Take 100 ninth graders, he said. Twenty-five will have a degree or credential in six years. Twenty-four will get some college but no degree. Twenty-two want to pursue a degree or credential, but never do. Fifteen go straight into the workforce or armed services out of high school. And 14% drop out or delay pursuing a degree or credential.
To hit the 2 million mark by 2030, Hans said it would require all sectors of postsecondary education — public and private universities, and community colleges — to increase their completion rate by 53%.
“Do we think public and private universities are going to grow that much in the next 10 years? Or should? No,” Hans said.
A large bulk of that increased completion rate is going to have to come from community colleges.
“The point here is folks, there is a statewide efforts that has bipartisan support, spans across political, educational, and business entities that are coming together to say we know what the state needs to do,” Hans said.
Part of the task of getting more students in and through community colleges is changing the way people look at the schools.
Peyton Holland, executive director of SkillsUSA, told the board that when he went into high school, he was excited because he had the option of taking courses such as masonry, carpentry, and horticulture. His father, a man full of curiosity for learning new things but with only a high school education, instilled in Holland an interest in these kinds of skills.
But in high school, Holland was advised that he needed to look at AP and honors courses because he should be pursuing a four-year degree.
“We heard that at every turn… very rarely did anyone ever ask us, ‘Hey, what do you want to do when you graduate?’” he said.
SkillsUSA is described by its website as a “partnership of students, teachers and industry working together to ensure America has a skilled workforce.”
Holland said his organization’s mission is important, because since the 1970s and ’80s, youth have been told that they need to “work smarter, not harder,” and pursue a four-year degree.
“That’s the message that has permeated our country for the last four decades,” he said.
In the United States, he said 1.9 million students will get a four-year degree and 41% are going to work for a job that doesn’t require it.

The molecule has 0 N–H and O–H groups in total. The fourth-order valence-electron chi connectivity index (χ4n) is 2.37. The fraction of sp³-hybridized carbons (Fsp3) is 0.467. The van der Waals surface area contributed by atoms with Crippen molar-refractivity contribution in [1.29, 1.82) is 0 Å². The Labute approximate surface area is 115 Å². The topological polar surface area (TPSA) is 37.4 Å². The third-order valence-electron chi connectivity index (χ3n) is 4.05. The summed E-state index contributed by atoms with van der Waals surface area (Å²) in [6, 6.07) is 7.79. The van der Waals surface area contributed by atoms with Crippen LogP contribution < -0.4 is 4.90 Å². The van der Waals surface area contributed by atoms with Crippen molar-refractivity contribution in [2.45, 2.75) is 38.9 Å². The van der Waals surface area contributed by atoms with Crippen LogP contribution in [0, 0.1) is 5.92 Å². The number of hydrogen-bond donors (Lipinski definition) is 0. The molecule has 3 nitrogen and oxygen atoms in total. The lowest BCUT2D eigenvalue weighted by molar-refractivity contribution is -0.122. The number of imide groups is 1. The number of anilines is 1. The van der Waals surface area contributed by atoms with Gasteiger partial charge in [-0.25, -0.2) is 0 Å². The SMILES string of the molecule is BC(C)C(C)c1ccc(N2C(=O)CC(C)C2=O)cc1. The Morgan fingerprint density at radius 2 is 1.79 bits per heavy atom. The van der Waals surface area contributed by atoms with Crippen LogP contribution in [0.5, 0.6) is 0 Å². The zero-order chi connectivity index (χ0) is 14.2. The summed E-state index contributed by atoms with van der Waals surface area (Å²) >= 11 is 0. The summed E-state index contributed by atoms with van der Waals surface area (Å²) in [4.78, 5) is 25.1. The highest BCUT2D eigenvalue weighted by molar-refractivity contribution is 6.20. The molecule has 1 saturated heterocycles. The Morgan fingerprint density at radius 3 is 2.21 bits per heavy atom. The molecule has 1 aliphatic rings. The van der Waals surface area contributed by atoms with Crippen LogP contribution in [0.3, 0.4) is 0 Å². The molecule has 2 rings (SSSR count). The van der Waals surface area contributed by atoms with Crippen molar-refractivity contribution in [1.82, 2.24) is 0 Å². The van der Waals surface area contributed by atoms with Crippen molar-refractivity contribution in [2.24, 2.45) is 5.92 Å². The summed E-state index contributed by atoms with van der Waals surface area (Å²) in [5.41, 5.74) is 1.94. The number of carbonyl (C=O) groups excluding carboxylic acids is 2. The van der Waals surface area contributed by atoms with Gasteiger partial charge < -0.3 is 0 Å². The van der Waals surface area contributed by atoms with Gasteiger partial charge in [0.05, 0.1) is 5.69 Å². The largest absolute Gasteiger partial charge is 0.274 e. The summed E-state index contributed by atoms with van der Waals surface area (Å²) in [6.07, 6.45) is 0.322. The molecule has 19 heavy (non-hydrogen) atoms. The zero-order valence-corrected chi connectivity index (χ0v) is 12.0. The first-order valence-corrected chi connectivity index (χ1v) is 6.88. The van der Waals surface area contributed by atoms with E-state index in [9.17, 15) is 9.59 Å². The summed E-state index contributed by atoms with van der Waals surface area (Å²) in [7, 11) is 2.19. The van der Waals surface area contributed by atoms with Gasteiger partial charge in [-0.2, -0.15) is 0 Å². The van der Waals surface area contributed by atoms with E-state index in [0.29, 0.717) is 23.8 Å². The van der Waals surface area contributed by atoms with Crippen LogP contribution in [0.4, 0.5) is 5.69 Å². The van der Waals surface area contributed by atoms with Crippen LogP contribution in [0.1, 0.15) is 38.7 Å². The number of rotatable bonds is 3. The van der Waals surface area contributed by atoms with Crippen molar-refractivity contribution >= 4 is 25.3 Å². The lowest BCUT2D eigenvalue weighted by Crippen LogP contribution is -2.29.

“They’re not going to be unemployed, but guess what, they’re going to be underemployed,” he said.
The average college graduate stands to make an average of $47,000 upon graduation. But if they’re underemployed, they’re more likely to make around $37,000, he said.
Meanwhile, students are accruing trillions of dollars in student debt.
Holland said that for every job that requires a master’s degree, there are two that require a bachelor’s, and seven that require a two-year apprenticeship or advanced technical training.
He pointed out that the largest graduate school in North Carolina isn’t at a four-year university. It’s Wake Technical Community College, where more than 20% of enrollment comes from people who already have four-year degrees.
One big issue Holland sees is that the nation has created what he called an “educational caste system,” where a four-year degree is seen as the gold standard and community college is seen as sub-par.
“We’ve really got to change the conversation,” he said. “It’s not about this degree or that degree…education is education.”
The community college system is already thinking about how to address enrollment issues and has even launched a marketing campaign targeting young potential community college students.
Hans said he invited Holland to come speak to the board because of the historical imbalance between short-term workforce training at community colleges and the curriculum programs that students use to transfer to four-year universities.
“Career Technical Education is not always perceived the same way necessarily as university-related programs,” he said, adding later: “It’s hard to say that we’ve had these on an equal plane.”
He said that the system has had far more emphasis on college transfer paths than short-term workforce training. And this goes all the way to the state’s coffers, which only provide community colleges two-thirds the funding that curriculum programs get. The budget — still stuck in a standoff between Democratic Gov. Roy Cooper and the Republican-led General Assembly — would bring that funding to equal status.
“This is a huge breakthrough,” Hans told the board. “It’s absolutely critical.”
Data from the short-term workforce programs is also more difficult to come by than it is for curriculum programs, making it harder for the system to get a solid grasp on what’s happening with those students. Money in the budget for IT related to short-term workforce would help the system understand these programs better.
Meanwhile, short-term workforce training will perhaps always be at a disadvantage to curriculum. For instance, students going into short-term workforce training aren’t eligible for financial aid.
Focusing more on short-term workforce training is important for the community college system, Hans said, because colleges are incentivized to do more or less with a program depending on the emphasis placed on it.